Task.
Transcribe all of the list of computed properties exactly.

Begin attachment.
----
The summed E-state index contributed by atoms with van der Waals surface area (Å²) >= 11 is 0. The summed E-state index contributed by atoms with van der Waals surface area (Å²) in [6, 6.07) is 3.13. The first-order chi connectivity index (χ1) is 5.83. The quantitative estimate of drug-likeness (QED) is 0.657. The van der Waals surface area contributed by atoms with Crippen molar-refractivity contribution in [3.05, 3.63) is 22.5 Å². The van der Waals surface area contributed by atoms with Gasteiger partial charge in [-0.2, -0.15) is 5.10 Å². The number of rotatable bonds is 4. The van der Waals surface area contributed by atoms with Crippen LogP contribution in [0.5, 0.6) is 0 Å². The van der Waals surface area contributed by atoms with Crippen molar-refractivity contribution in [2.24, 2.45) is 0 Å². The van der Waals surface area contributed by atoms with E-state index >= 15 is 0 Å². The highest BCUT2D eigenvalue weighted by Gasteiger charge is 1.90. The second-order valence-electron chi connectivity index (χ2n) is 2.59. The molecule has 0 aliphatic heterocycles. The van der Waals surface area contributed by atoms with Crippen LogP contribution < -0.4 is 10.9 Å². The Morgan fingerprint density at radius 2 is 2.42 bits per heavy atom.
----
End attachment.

The summed E-state index contributed by atoms with van der Waals surface area (Å²) >= 11 is 0. The summed E-state index contributed by atoms with van der Waals surface area (Å²) in [6, 6.07) is 3.13. The first-order chi connectivity index (χ1) is 5.83. The quantitative estimate of drug-likeness (QED) is 0.657. The van der Waals surface area contributed by atoms with Crippen molar-refractivity contribution in [3.05, 3.63) is 22.5 Å². The van der Waals surface area contributed by atoms with Gasteiger partial charge in [-0.2, -0.15) is 5.10 Å². The number of rotatable bonds is 4. The van der Waals surface area contributed by atoms with Crippen LogP contribution in [0.5, 0.6) is 0 Å². The van der Waals surface area contributed by atoms with Crippen molar-refractivity contribution in [2.24, 2.45) is 0 Å². The van der Waals surface area contributed by atoms with E-state index >= 15 is 0 Å². The highest BCUT2D eigenvalue weighted by Gasteiger charge is 1.90. The second-order valence-electron chi connectivity index (χ2n) is 2.59. The molecule has 0 aliphatic heterocycles. The van der Waals surface area contributed by atoms with Crippen LogP contribution < -0.4 is 10.9 Å². The Morgan fingerprint density at radius 2 is 2.42 bits per heavy atom.